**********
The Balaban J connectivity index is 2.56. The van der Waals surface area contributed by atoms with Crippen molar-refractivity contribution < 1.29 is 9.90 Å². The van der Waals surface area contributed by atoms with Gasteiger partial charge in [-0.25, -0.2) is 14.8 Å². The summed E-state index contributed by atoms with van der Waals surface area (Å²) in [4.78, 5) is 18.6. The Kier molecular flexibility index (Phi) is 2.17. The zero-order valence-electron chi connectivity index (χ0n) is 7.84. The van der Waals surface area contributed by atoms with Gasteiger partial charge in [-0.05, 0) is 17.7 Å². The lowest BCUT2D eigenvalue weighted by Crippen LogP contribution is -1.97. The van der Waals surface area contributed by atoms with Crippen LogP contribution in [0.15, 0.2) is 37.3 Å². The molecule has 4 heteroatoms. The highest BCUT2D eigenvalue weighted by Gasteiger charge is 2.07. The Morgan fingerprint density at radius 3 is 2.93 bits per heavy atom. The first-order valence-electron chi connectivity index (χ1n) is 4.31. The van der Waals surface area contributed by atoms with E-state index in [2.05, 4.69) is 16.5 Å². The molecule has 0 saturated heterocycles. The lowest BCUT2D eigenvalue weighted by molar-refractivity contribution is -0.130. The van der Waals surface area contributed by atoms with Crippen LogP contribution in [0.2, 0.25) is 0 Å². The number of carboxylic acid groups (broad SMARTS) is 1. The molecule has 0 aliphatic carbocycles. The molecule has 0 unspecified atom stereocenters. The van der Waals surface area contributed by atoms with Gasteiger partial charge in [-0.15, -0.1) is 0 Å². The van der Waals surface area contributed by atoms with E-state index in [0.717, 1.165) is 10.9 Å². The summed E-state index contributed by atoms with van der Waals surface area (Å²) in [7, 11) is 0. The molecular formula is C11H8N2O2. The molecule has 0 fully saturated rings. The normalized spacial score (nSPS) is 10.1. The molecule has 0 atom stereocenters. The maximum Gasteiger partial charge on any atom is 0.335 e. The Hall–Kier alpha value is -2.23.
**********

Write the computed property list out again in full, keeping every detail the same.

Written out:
The Balaban J connectivity index is 2.56. The van der Waals surface area contributed by atoms with Crippen molar-refractivity contribution < 1.29 is 9.90 Å². The van der Waals surface area contributed by atoms with Gasteiger partial charge in [-0.25, -0.2) is 14.8 Å². The summed E-state index contributed by atoms with van der Waals surface area (Å²) in [4.78, 5) is 18.6. The Kier molecular flexibility index (Phi) is 2.17. The zero-order valence-electron chi connectivity index (χ0n) is 7.84. The van der Waals surface area contributed by atoms with Gasteiger partial charge in [-0.05, 0) is 17.7 Å². The lowest BCUT2D eigenvalue weighted by Crippen LogP contribution is -1.97. The van der Waals surface area contributed by atoms with Crippen LogP contribution in [0.15, 0.2) is 37.3 Å². The molecule has 4 heteroatoms. The highest BCUT2D eigenvalue weighted by Gasteiger charge is 2.07. The Morgan fingerprint density at radius 3 is 2.93 bits per heavy atom. The first-order valence-electron chi connectivity index (χ1n) is 4.31. The van der Waals surface area contributed by atoms with E-state index in [2.05, 4.69) is 16.5 Å². The molecule has 0 saturated heterocycles. The lowest BCUT2D eigenvalue weighted by molar-refractivity contribution is -0.130. The van der Waals surface area contributed by atoms with Crippen LogP contribution in [0.2, 0.25) is 0 Å². The number of carboxylic acid groups (broad SMARTS) is 1. The molecule has 0 aliphatic carbocycles. The molecule has 0 unspecified atom stereocenters. The van der Waals surface area contributed by atoms with Gasteiger partial charge in [-0.15, -0.1) is 0 Å². The van der Waals surface area contributed by atoms with E-state index in [0.717, 1.165) is 10.9 Å². The summed E-state index contributed by atoms with van der Waals surface area (Å²) in [7, 11) is 0. The molecular formula is C11H8N2O2. The molecule has 0 fully saturated rings. The normalized spacial score (nSPS) is 10.1. The molecule has 0 atom stereocenters. The maximum Gasteiger partial charge on any atom is 0.335 e. The Hall–Kier alpha value is -2.23.